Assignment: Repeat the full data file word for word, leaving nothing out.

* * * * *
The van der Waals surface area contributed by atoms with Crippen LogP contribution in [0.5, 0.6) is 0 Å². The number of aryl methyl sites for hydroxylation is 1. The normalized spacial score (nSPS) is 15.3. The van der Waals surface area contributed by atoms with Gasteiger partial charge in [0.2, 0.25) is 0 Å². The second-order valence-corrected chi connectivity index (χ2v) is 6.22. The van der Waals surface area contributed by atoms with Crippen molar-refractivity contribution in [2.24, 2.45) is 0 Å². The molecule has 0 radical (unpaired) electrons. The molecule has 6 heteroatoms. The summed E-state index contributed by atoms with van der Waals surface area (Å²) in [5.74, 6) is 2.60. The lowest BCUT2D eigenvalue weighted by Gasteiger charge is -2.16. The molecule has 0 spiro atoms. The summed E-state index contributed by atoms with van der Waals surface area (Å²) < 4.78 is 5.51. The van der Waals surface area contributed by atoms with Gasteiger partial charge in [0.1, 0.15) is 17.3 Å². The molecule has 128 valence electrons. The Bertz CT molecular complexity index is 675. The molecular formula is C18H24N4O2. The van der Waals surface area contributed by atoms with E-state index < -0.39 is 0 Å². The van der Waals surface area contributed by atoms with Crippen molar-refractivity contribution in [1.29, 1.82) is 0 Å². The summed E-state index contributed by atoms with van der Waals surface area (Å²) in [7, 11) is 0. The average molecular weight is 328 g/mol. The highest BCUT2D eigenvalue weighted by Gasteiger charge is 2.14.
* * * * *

The van der Waals surface area contributed by atoms with Crippen LogP contribution in [0.5, 0.6) is 0 Å². The number of aryl methyl sites for hydroxylation is 1. The normalized spacial score (nSPS) is 15.3. The van der Waals surface area contributed by atoms with Gasteiger partial charge in [0.2, 0.25) is 0 Å². The second-order valence-corrected chi connectivity index (χ2v) is 6.22. The van der Waals surface area contributed by atoms with Crippen molar-refractivity contribution in [2.24, 2.45) is 0 Å². The molecule has 0 radical (unpaired) electrons. The molecule has 6 heteroatoms. The summed E-state index contributed by atoms with van der Waals surface area (Å²) in [5.74, 6) is 2.60. The lowest BCUT2D eigenvalue weighted by Gasteiger charge is -2.16. The molecule has 0 spiro atoms. The summed E-state index contributed by atoms with van der Waals surface area (Å²) < 4.78 is 5.51. The van der Waals surface area contributed by atoms with Gasteiger partial charge in [0.1, 0.15) is 17.3 Å². The molecule has 128 valence electrons. The Bertz CT molecular complexity index is 675. The molecular formula is C18H24N4O2. The van der Waals surface area contributed by atoms with E-state index < -0.39 is 0 Å². The van der Waals surface area contributed by atoms with Crippen molar-refractivity contribution in [1.29, 1.82) is 0 Å². The summed E-state index contributed by atoms with van der Waals surface area (Å²) in [7, 11) is 0. The average molecular weight is 328 g/mol. The highest BCUT2D eigenvalue weighted by Gasteiger charge is 2.14.